>> Yes it does. That's the whole point. If memory changes due to a device, volatile is what ensures that change is seen.
When I say "memory visibility", I'm not talking about compiler optimizations. Volatile only affects compiler behavior - it does not affect anything at the hardware level.
Memory barrier - Wikipedia, the free encyclopedia
In modern CPUs, You don't always need memory barriers when sharing data between threads or processes. It depends on how the data is used. You do need the basic guarantee that a thread's view of memory does not revert from to an earlier state; so you don't un-see a state, but this is guaranteed by the same hardware that ensure that memory writes from the one thread don't revert. And you need proper cache invalidation rules. But as it happens, cache invalidation rules generally don't need special instructions.
Also, the fact that volatile prevents a particular optimization that the compiler is responsible for is besides the point. The language standard does not differentiate between the compiler and the hardware, they're both part of the implementation.
[Edit]TL;DR: a `volatile' variable simply doesn't pay for itself when it comes to concurrency issues.[/Edit]
You seem to be confused with regards to what Codeplug has said.
If you are using your concurrency primitives carefully and correctly you are protected against undesirable effects of concurrency by definition.
If you aren't using concurrency primitives without care or incorrectly `volatile' will almost never save you.
An example would be like what you might write for a partial (read only) barrier with multiple phases against `volatile' on "x86" architecture. (The example would see a `volatile' variable potentially cached, at least theoretically, during one phase and read again at a later phase where both phases use the same partial protection mechanism.)
The problem is, reality trumps the thought process involved in using `volatile' as a kind of "concurrency support". In my test, a lot of them, only three cases of such usage resulted in correct code. (I analyzed the assembler produced. I did not run the code. Yes, the examples were intentionally that simple.) To be clear here, there was not just three cases where it would have been useful for the assumption to work out. Furthermore, altering the code to use either more elaborate primitives, isolating the relevant bits behind atomic operations, or changing the implementation to a pattern with a single phase resulted in correct code for all cases regardless whether or not `volatile' was used.
Here then then the assumption that `volatile' will do anything more, as in over what the concurrency primitives already guarantee, to prevent caching is not carefully considered use of concurrency primitives.
The point here isn't even tangentially related to any standard. This is simply reality showing up to say that it is almost always wrong to reach for `volatile' for concurrent code.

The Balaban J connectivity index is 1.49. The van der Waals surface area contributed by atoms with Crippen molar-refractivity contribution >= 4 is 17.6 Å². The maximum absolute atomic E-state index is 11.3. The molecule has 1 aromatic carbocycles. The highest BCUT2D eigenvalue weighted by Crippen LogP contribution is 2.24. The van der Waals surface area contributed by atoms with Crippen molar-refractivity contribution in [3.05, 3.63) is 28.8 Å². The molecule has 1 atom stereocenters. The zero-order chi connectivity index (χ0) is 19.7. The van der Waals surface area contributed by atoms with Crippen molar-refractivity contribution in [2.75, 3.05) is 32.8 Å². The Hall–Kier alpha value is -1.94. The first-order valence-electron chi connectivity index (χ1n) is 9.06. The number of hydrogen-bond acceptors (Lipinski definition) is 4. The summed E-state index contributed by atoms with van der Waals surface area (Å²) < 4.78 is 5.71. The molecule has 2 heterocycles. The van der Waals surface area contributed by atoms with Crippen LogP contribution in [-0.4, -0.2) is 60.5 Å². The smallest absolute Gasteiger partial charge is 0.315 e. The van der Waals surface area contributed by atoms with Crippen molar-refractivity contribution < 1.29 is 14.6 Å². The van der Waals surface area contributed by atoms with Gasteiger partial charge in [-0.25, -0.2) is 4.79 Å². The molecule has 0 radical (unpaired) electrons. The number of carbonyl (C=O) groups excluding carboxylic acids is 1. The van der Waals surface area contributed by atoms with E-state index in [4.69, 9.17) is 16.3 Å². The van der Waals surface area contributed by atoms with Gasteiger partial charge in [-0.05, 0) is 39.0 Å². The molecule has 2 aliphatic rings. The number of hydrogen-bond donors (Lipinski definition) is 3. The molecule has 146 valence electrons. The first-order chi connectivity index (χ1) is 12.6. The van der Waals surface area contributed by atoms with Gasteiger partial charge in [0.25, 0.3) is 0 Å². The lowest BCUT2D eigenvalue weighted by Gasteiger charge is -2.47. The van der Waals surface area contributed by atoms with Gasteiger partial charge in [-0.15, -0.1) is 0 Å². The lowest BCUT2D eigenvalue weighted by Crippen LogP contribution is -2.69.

Because it depends on flaky factors, like arguments to the compiler, `volatile' just isn't worth buying for "concurrency support".
With that in mind, the thought that `volatile' will "help" your compiler produce correct code in the face of things like caching only really serves to prevent perfectly valid optimization, such as those it might perform between acquiring and releasing a lock, without buying you anything because you may very well find it necessary to restructure or use more expensive primitives in any event.
'volatile' tells the compiler what to do. it doesn't tell the processor.
modern processors can reorder memory reads and writes at the hardware level, regardless of the order of instructions in the assembly code.
Yes instruction reordering happens. It happens when volatile is not used, it happens when volatile is used, and it happens when relaxed atomic access is used.
My point is that a volatile read is functionally identical to a relaxed atomic load, and both are different from a normal variable read.
>> functionally identical to a relaxed atomic load
volatile doesn't provide atomicity - you're at the mercy of your compiler and hardware there.
True, but atomicity for primitive types is not hard to come by.
When programming microcontrollers, "volatile" is very important.
A problem when writing interrupts is that some variables are only modified by an interrupt routine, and then read in the program (such as a flag).
The optimiser will look at the flag in the code and see that the (main) code doesn't change the flag from its initial value -> So the initial value is substituted and shortcuts are made
When programming, you need to indicate to the compiler that the value of the variable may change elsewhere; so don't do any optimisations with that variable. This is done by using the "volatile" keyword.
/* This section will be removed from the code */
if (flag == 1)
This is such a common mistake when programming microcontrollers, that it appears at question 1 on the FAQ for the AVR Frequently Asked Questions
It is also explained here in a PIC FAQ Frequently Asked Questions (FAQ) about C on the Microchip PIC - This example also brings up the issue of delays. You would not have an accurate delay using this technique, but if you were just looking for the program to stop for a second or two...
That's demonstrative, because hardware interrupts are effectively other processes. A micro-controller is not going to provide atomic primitives. Nor is it going to provide any way to guarantee atomicity for large types, as C11 would require of all memory accesses if the two threads of execution were synchronized (which they can't be, because of a lack of atomics). So volatile is the way to go.